A lot of people want to become a content creator but aren’t quite sure what kind of content they want to produce.
The most popular options are blog vs vlog vs podcast, but which of these choices is best for you will depend on a handful of factors.
This guide is going to break down how to decide where to start and why you should focus your energy on mastering a single medium before trying to start more than one at the same time.
Content marketing is one of, if not the best way to build an audience and boost your influence online and there are a lot of ways you can create content in 2020.
Questions I often see on Twitter when people are starting out include “Should I start a blog or a vlog?” or “Should I start a vlog or a podcast” and any number of different combinations of these options.
You might eventually find that you have the time and ability to manage two or three of these at the same time but you don’t want to bite off more than you can chew or dilute yourself too thin at the start so it’s always best to work on one first.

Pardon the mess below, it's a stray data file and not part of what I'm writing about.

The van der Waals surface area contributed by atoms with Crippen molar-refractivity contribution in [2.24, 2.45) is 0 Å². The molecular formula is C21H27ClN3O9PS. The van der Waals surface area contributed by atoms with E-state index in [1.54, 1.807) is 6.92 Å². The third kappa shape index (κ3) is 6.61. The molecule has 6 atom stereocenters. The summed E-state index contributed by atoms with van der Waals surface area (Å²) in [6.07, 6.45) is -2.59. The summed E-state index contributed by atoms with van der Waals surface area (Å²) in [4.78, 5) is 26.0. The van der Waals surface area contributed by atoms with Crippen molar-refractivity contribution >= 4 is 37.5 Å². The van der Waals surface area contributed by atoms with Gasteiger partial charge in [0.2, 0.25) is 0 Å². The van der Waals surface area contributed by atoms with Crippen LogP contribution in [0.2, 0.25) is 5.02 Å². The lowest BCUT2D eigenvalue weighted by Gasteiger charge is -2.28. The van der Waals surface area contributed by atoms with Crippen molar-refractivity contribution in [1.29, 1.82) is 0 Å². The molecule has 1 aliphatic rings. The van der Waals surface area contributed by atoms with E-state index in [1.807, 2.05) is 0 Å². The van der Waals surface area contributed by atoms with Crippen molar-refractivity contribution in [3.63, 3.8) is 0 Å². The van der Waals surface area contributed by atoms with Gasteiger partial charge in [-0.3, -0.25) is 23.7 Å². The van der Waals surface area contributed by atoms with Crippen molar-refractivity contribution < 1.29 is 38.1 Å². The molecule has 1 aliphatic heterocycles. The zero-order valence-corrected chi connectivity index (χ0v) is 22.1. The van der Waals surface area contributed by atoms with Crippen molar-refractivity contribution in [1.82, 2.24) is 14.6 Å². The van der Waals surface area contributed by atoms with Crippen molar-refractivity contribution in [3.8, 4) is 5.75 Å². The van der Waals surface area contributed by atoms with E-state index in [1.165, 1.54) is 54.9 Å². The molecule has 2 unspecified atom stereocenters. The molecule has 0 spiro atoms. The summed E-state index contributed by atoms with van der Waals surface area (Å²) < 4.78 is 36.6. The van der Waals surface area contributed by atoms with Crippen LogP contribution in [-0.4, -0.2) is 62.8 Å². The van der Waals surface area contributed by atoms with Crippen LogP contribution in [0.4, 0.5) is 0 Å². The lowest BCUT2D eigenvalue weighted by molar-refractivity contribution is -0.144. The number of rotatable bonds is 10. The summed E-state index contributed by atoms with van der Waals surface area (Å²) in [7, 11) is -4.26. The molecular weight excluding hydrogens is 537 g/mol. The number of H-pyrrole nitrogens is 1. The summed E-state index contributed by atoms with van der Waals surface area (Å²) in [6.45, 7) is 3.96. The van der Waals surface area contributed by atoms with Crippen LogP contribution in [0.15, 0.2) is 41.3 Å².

The same is true when you are managing social media marketing, you are far better off mastering 1 or 2 social networks rather than doing 20 minutes a day on 5 different platforms.
These are the factors to consider when deciding which option to pursue first:
- Which of the mediums is most conducive to the niche, subjects, and topics you want to talk about? Do most people covering the same kind of content typically opt for video, audio or written word? If all three, which seem to drive the most eyes and ears?
- Does the kind of content you want to make benefit from visuals and showing people exactly how to do something? If so video or even screen recording might make the most sense.
- What are your current skills? Are you a good writer? a good speaker or good on camera? Maybe you are fortunate to be all three but seldom is that the case. Which of these three skills are you currently best at?
- Which of the mediums interests you most? You might not have the skills yet but with the internet and YouTube, you can learn just about anything for free or for an affordable cost so if you are passionate about video but have no experience, don’t let that put you off. Passion is a great motivator.
- Costs – Starting a blog, vlog or podcast requires a different set of technology, what is your budget? and what do you already own that you can use?